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The Sins of Judith Miller

The New York Times reporter who helped spread the fallacy that Saddam Hussein had WMD has a new beat: discrediting the United Nations.
 
 
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As a media critic, I spend what feels like far too much time trying to persuade people that most reporters are not sloppy, agenda-driven, biased, or lazy. But it seems that whenever I get up on my high horse, back into the news rides Judith Miller.

Miller, a longtime star at The New York Times , has a formidable track record of egregious violations of journalistic standards and best practices, and a habit of sending the public off on what turn out to be wild goose chases. Relying on a small circle of highly interested parties (often anonymous "sources"), she became the leading journalistic purveyor of the fallacy that Saddam Hussein had WMD and that he was tied to Al-Qaeda.

Despite having essentially admitted in a written apology, long ex post facto, that its reporter helped to promote a fallacious rationale for an unnecessary invasion and catastrophically protracted occupation, the Times has not put Miller out to pasture. Instead, it has moved her at her request to another challenge: covering scandal wherever it might rear its head within the United Nations.

This is an ironic assignment, since it was the success of the UN's peaceful approach to controlling WMD in Iraq that underlined the wrongheadedness of the pro-invasion clique that supplied Miller with her faulty "scoops."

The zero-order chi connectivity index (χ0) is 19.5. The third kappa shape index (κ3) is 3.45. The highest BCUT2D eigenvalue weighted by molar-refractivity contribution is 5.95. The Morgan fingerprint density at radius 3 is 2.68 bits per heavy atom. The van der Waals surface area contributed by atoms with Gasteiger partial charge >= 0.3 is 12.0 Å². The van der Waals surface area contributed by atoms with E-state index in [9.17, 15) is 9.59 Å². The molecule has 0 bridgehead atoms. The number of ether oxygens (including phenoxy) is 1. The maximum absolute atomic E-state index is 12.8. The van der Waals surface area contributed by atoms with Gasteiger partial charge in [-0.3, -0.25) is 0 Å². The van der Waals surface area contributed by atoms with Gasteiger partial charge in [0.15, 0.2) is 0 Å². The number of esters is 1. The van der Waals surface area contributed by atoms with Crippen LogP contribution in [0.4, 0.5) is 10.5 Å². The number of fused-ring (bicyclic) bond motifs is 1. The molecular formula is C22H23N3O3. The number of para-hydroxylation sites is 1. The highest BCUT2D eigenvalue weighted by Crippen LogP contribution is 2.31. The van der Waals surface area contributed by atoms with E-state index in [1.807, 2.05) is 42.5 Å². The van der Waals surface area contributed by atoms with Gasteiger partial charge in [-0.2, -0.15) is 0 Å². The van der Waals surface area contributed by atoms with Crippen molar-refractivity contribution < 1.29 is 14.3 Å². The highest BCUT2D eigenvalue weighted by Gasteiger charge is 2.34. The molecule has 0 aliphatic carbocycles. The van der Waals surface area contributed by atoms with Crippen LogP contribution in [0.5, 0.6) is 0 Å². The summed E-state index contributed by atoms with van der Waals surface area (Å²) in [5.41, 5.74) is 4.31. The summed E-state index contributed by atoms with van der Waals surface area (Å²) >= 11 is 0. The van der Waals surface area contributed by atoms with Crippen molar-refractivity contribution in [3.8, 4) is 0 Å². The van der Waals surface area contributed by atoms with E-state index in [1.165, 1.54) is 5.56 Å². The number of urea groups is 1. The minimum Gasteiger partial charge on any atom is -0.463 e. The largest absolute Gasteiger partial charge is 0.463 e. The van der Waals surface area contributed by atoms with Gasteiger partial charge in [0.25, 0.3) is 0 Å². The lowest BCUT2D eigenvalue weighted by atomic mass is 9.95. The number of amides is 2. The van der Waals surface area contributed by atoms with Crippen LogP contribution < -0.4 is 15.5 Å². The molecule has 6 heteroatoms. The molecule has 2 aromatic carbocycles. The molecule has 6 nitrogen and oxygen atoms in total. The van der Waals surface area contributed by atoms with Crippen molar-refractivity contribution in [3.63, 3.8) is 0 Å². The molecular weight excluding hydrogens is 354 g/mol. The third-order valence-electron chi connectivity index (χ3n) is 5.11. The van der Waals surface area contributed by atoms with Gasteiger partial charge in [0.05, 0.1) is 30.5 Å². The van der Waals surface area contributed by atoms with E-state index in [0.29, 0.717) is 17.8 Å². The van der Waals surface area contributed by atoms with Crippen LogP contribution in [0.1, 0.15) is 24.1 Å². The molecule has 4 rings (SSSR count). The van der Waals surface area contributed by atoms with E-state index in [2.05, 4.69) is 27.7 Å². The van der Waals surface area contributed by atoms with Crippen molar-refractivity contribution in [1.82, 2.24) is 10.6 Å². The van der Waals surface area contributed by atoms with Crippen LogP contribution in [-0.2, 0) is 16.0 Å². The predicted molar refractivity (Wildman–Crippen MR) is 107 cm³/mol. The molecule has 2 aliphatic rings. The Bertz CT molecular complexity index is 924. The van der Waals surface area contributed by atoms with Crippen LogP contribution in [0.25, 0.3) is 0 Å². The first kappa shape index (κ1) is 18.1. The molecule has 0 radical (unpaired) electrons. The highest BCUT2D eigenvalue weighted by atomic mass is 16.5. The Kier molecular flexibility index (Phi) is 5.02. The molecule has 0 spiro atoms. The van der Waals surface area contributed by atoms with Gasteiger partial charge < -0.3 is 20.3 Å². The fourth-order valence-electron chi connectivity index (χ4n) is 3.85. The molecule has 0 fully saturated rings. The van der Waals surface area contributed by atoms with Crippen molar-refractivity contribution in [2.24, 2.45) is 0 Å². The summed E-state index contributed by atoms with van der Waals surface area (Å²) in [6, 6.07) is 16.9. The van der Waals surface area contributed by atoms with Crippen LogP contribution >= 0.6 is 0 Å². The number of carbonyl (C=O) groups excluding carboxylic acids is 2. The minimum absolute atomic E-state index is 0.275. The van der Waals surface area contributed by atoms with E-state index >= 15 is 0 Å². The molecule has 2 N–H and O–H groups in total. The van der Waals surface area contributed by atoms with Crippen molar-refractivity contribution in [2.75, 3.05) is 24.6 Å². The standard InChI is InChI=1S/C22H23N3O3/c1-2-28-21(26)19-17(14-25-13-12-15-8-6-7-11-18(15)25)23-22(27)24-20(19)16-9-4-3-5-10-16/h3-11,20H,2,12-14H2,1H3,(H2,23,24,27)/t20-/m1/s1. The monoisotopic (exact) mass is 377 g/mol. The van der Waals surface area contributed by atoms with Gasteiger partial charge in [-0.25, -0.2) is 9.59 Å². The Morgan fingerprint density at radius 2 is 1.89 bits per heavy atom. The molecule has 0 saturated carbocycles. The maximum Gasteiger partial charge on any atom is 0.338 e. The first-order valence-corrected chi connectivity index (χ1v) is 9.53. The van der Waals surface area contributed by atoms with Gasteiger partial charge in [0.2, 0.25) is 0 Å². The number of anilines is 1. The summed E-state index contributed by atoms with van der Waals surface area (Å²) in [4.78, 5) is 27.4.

Over the past year, she has produced a plethora of stories, chock full of innuendo and allegation but short of independent journalistic verification, suggesting that UN Secretary General Kofi Annan is a bad man and perhaps a corrupt one, and that, by extension, the UN is hardly worth respecting and funding, much less including in geopolitical decision-making.

Most of Miller's sleuthing centers on contracts handed out in connection with the so-called Oil for Food program (which got indispensable staples to the Iraqi people during the embargo). Miller's articles typically take murky evidence and create in readers' minds the sense that there's something deeply wrong in the UN's command structure, when in fact, there may not be. At worst, the malfeasance there pales by comparison to what goes on in Washington day after day.

Since March, Miller has been largely invisible, but last week she returned to the UN dirt beat with a vengeance. On June 15, she came up with goods that at first looked damning. Her article, "Investigators To Review Hint of Annan Role in Iraq Oil Sales," dealt with a memo that seemed to indicate that Secretary General Kofi Annan may have had more contact with a UN contractor for whom his son worked than he had previously admitted. Miller makes it clear that the company in question, Cotecna, has been belatedly forthcoming with information about how it got the UN contracts. But in the penultimate paragraph, she drops this little bomb: "A new internal audit showed that Cotecna had not made the $306,305 in payments that [a UN investigative] panel said might have gone to Kojo Annan [Kofi Annan's son]."

Is she being deliberately opaque or is this just bad writing? What she is actually saying in this throwaway paragraph is that the allegation behind her many previous stories, about a corrupt link between Kojo Annan and the company that got a UN contract, may be unfounded. If the whole thing is a tempest in a teapot, why is that possibility raised only near the end of the article?

Two days after that article appeared, the Times ran another in which Miller shared a byline with the Times' estimable UN bureau chief, Warren Hoge. Their jointly bylined article is headlined "Contractor Now Denies He Talked With Annan on Oil-for-Food Bid." What does that mean? It means that the very source in Miller's earlier piece is now changing his story. It also means that Times editors are sufficiently concerned to include this as an entirely separate article in a paper always short of space for important stories.